One area that needs improvement in our industry is mounting cutting dies on the die drum. Operators rarely completely and properly mount cutting dies on the cylinder. They only use a portion of the mounting holes in the wood, and this leads to a number of “silent” production issues, such as slower running speeds, uneven die cutting, scrap, and cutting dies that wear out prematurely.
Cutting dies should last around one million impressions. If the wood is not snug against the cylinder, the tooling in the wood will move up and down every revolution and eventually become loose. It then must be repaired at a cost or maybe just replaced. Loose tooling always results in poor die cutting.
Review the annual costs of cutting dies in your plant. Depending upon the size of your production floor and the number of converting machines, the annual cost can vary from US$75,000 up to US$200,000 or more. These are real numbers and either contribute to or take away from your bottom line. These costs are hard, if not impossible, to trace, but are certainly real numbers.
It is important that a bolt is put in every hole location in the wood. Good diemakers will locate as many holes as they can to properly support the process without jeopardizing the integrity of the cutting die. So, a good operator will maximize the performance of that tool by using every hole. Operators tell me that if they put a bolt in every hole, it adds to their setup time—yet vacant holes result in slower running speeds. My response is: take the 45 seconds additional setup time and then run the order at a proper speed of 200+ kicks per minute. Otherwise, run with vacant holes and run at slow speeds of 150 kicks per minute or less.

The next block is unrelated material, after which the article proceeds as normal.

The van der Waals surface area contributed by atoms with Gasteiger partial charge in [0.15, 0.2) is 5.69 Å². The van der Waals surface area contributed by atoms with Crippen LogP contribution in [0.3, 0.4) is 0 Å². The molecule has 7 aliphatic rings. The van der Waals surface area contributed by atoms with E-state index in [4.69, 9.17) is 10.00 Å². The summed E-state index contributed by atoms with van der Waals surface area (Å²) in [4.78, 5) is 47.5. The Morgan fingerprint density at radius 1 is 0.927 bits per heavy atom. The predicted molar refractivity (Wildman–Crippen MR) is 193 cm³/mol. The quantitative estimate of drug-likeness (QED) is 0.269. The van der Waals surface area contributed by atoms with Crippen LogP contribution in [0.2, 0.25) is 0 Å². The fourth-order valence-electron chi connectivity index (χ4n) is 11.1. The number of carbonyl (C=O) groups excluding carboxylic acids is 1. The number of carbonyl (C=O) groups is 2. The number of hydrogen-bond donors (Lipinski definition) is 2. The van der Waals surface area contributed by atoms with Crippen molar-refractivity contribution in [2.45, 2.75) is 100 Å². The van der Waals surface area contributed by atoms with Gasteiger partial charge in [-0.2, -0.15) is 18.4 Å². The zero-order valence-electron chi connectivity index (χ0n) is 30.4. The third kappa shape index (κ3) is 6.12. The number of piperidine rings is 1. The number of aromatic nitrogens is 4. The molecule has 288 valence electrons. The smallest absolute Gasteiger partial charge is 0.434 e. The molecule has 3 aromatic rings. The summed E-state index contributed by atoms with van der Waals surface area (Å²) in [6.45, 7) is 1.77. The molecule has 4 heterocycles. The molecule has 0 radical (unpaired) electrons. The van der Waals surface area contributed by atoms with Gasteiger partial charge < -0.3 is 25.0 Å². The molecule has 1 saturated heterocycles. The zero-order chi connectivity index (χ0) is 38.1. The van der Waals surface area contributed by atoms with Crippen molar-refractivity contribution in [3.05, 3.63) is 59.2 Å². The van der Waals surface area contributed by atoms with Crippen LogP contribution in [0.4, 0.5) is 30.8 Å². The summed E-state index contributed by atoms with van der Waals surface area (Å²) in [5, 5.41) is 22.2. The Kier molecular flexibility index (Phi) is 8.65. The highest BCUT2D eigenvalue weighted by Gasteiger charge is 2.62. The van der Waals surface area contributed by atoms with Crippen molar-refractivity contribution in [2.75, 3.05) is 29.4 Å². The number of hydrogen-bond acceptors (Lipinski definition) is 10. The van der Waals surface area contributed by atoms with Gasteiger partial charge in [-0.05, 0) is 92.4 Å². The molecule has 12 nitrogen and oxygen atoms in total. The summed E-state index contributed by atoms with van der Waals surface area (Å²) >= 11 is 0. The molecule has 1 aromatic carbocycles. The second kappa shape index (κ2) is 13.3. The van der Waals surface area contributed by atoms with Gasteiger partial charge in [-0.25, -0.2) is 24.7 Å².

Also, use the hammer and hollow sound test to assure proper mounting. If you tap the wood with a hammer and the sound is hollow, that means there is space between the wood and drum. That indicates that the cutting die is not properly mounted. This die cutting process says that, during the process, the knife or scoring rule pushes against the steel drum every revolution for it to work. If the knife or scoring rule is moving up and down because the wood is not properly mounted, the process is wrong and the cutting and scoring process cannot be accurate or clean.
“Rubbering” in the world of die cutting is not a science but an art. It has several very important functions in the converting process:
- Transport the sheet.
- Maintain register.
- Support the body of the product on the outside of the knife (straight side) as it is being cut.
- Support the inside (bevel side) of the sheet.
- Eject the die cut scrap as it is separated from the sheet.
Pull band rubber controls the sheet in the nip point and assures that the sheet travels the same speed as it enters and exits the die cut section. This is critical as the die cutting continues throughout the process as the sheet enters the die cut section (while under control of a previous nip in the last color station) and while the lead edge of the die cut sheet enters either the folder entrance section in a FFG or the beater section in the rotary die cutter. This is a very important part of the die cutting process.
Support rubber needs to be the same height as the blade so the body of the sheet is properly supported in the cutting process. This generally happens on the non-bevel (straight) side of the knife. Please note: If the sheet is not properly supported, it will move up and down in the process and alter the point of cut and change registration.
Ejection rubber is on the beveled side of the knife and must be higher than the support rubber. This rubber is also closed cell rubber as it needs to be harder so that it can punch out the scrap and aggressively remove it from the sheet.
DIE BOARD PERFORMANCE
The last items—but certainly not the least—are the anvil blankets. They are a major factor in accurate, clean die cutting. Be sure to either rotate the blankets on a scheduled basis or ensure that the proper blanket trimming device is working accurately. Just to be clear: if you trim the blanket, it is necessary that the die cut section is servo driven so that as you trim the blanket and reduce its diameter, the surface speed of the outside diameter is adjusted to match the surface speed of the cutting die.
It is important that all these points are properly managed and supported in the plant at all levels to be sure that you produce a quality product.
Enjoy your job.